Regional Director of Operations — Laura Gwynn

Regional Director of Operations — Laura Gwynn

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This week’s spotlight is on Laura Gwynn, BS Ed, PT, MPT, ACC, PIC, a non-clinical physical therapist who is now Regional Director of Operations for FOX Rehabilitation!

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What is your full name, title, and company name for your current, primary role?

Laura Gwynn, BS Ed, PT, MPT, ACC, PIC — Regional Director of Operations at FOX Rehabilitation and Mindset and Leadership Coach at Dash Coaching and Consulting, LLC.

Fox Rehabilitation logo

What additional roles do you currently have?

I am also an International Coaching Federation ACC Leadership Coach and Leadership Development Consultant working with new careerists, women healthcare leaders, and clinicians.

Where are you located?

I live in northern Virginia, outside of Washington, D.C.

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Where did you go to PT school, and what year did you graduate?

I attended PT school at Virginia Commonwealth University in Richmond, VA and graduated in 1992. We were the first entry-level master’s program to go through the school.

What did you do when you first finished school, and for how long?

I worked at the VA Medical Center in Salem, VA in acute care and outpatient ortho for the first two years out of school. Then, I transitioned to the Medicare A home health world for the next 12 years in Virginia Beach, VA.

In what setting(s) did you work, and what types of patients did you treat?

I have worked in all types of settings over the last 32 years, including:

  • Acute care
  • Acute rehab
  • Outpatient ortho
  • Sports medicine
  • Skilled nursing facilities
  • Medicare A home health
  • Medicare B in the home

What did you enjoy about your early roles? What didn’t you enjoy?

I enjoyed the collaboration with other disciplines and professionals, providing inservices on new treatment ideas, and listening to the stories of patients.

I did not enjoy the amount of documentation necessary for Medicare A home health and the lack of autonomy early on in the profession.

What else have you done since then, prior to your current role?

I took some time away from PT and became a stockbroker and financial planner in the late 1990s. I returned to PT after missing the healthcare world.

When and why did you decide to do something non-clinical?

I was not finding joy and fulfillment in treating patients, realizing long hours of documentation, and lack of growth in the profession, so I shifted to the financial industry. 

After returning to healthcare, I wanted to grow and develop people. I transitioned to operations nine years ago, so I could mentor and serve teams and help the team members realize their potential.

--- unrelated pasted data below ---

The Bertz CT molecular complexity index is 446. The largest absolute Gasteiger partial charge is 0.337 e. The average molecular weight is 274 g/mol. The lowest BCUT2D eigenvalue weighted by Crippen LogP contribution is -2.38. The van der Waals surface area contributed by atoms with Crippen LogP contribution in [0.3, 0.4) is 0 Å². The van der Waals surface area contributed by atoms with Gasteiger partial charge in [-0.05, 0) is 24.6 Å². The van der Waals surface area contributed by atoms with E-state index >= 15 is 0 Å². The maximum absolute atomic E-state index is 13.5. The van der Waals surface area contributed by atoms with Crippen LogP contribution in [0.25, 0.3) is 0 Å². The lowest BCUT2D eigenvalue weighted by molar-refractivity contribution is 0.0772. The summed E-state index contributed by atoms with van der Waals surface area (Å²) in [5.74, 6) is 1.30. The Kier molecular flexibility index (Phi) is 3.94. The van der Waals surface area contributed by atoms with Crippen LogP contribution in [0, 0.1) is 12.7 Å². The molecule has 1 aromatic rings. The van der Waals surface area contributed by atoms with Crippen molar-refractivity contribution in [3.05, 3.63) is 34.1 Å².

I realized how to use my gifts and talents in the therapy world differently, not by treating patients, but by supporting those who treat patients and those who lead teams of clinicians.

In 2019, I realized that coaching, growing, and mentoring leaders and people is what brought me the most joy, so I shifted even more into those non-clinical roles.

What are you doing these days?

I lead a team of 30 PTs, OTs and SLPs at FOX Rehabilitation as Regional Director in Northern Virginia. I also have experienced the autonomy to complete the Executive Coaching Program at Georgetown in 2022.

I have been coaching leaders and clinicians internally and externally to FOX since 2022. I have enjoyed partnering with young female leaders and new graduates to overcome their fear of failure and live up to their true potential.

Are you still treating patients, or are you solely non-clinical?

I treat one to two patients currently.

What percentage of your time is spent clinically vs. non-clinically?

My day is 90% non-clinical and 10% clinical. However, I am a little more clinical in that I support clinicians with clinical questions and reasoning.

How long have you been in your current role?

I have been in my current role at FOX Rehabilitation as Regional Director of Operations since January 2016. I have been in a leadership development role since February 2019 and providing internal and external leadership coaching since September 2021.

What do you wish you would’ve known before going into this regional director of operations role?

Before the Regional Director of Operations position, I don’t know if I would have wished for any more information. Having practiced as a PT for 24 years at that time, I was ready to grow and develop teams. Not knowing was actually better.